However, we have found ourselves answering these queries with a surprising optimism, as we explain that the advent of digital has had an enormously positive impact on profitability. In effect, publishers have successfully converted 20-30 percent of their business to a high margin, low risk model that has allowed for new audiences and platforms. Even back in December 2011, Jeff Dodes, EVP, Marketing and Digital Media Strategy at St. Martin’s (and a music industry immigrant) remarked in an old Publishing Trends article (from our printed newsletter) that “on the whole publishers seem to be embracing digital and restructuring their companies around the future at a faster pace than the music business did.” While digital may have been daunting when it first disrupted the industry with the Kindle, publishers have been able to adapt over the past five or so years.

Plus, where else can passionate book readers find work that requires them to read and talk and market (e)books?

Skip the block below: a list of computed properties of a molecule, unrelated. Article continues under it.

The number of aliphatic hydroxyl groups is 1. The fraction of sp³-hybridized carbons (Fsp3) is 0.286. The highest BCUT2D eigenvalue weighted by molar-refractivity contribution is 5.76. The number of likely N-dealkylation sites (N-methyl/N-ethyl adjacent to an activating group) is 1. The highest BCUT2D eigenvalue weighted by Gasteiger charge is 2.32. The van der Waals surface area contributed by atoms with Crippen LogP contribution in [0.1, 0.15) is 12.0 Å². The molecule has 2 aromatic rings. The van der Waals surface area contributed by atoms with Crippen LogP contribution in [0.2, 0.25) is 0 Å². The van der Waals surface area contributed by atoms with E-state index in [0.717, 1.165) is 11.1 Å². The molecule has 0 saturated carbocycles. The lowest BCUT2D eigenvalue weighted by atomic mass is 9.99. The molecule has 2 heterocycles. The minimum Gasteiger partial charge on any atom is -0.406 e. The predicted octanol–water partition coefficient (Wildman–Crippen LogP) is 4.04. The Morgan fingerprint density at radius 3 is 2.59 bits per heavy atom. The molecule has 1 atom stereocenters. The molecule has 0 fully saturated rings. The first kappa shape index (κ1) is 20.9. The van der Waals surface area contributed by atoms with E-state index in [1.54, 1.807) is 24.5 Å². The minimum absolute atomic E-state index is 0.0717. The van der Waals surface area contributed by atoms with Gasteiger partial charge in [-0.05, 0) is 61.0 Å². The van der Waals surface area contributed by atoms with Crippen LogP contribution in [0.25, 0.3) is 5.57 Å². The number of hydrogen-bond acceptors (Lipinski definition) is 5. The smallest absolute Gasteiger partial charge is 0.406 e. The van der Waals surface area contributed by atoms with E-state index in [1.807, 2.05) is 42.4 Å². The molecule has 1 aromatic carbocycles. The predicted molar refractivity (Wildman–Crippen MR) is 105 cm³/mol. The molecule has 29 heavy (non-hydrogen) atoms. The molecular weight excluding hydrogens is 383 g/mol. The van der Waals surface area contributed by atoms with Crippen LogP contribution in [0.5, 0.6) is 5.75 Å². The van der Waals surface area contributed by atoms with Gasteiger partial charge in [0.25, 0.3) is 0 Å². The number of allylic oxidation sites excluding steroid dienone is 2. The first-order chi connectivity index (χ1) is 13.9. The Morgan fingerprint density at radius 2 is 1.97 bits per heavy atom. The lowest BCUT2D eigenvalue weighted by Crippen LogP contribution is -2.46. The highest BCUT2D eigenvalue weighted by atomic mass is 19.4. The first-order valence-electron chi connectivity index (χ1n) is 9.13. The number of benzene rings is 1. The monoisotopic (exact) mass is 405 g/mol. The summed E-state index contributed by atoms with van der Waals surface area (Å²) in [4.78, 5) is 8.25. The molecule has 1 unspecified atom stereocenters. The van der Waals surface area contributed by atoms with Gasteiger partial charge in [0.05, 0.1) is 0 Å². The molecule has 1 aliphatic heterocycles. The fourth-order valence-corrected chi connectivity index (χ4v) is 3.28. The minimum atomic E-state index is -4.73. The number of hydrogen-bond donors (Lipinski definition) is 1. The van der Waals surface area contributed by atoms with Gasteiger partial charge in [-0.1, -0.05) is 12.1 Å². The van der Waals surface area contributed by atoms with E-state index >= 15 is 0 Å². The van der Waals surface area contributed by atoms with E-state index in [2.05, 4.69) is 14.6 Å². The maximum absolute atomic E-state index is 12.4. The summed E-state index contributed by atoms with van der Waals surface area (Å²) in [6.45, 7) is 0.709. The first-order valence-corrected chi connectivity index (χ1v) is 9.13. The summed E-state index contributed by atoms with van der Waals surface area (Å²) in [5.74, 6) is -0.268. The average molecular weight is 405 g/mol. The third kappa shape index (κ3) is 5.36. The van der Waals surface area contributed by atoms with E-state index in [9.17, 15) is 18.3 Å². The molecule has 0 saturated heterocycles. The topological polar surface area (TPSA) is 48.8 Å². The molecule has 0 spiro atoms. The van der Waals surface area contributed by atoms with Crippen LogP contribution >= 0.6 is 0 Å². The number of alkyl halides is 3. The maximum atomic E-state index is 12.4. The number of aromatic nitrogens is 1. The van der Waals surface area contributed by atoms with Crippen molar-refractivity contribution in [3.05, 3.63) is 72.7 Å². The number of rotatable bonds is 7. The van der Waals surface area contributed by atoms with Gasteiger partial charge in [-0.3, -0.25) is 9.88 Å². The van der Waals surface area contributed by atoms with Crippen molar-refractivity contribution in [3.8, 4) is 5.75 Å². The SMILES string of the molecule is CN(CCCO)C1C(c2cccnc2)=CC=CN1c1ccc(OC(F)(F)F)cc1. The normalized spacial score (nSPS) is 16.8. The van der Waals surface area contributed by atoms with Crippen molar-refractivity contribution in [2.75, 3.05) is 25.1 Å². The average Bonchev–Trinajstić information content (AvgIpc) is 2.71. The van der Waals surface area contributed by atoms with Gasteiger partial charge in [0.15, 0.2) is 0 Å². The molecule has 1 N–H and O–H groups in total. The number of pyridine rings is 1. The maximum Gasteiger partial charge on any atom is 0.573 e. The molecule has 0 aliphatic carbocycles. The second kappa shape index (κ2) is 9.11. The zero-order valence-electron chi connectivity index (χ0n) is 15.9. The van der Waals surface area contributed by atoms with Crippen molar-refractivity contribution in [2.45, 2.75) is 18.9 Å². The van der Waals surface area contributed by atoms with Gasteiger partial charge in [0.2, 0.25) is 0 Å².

International Bestseller Lists, January 2014

Every month, Publishing Trends runs fiction international bestseller lists from four territories–France, Germany, Italy, and Spain. This month, our four regular territories are joined by two more: Switzerland and Australia.  Those books that have been published in English are listed with their official English-language title. All others are translated as literally as possible from the original. Where applicable, the US publisher is listed after the local publisher, separated by a “/”. The lists are taken from major newspapers or national retailers, which are noted at the bottom of each list.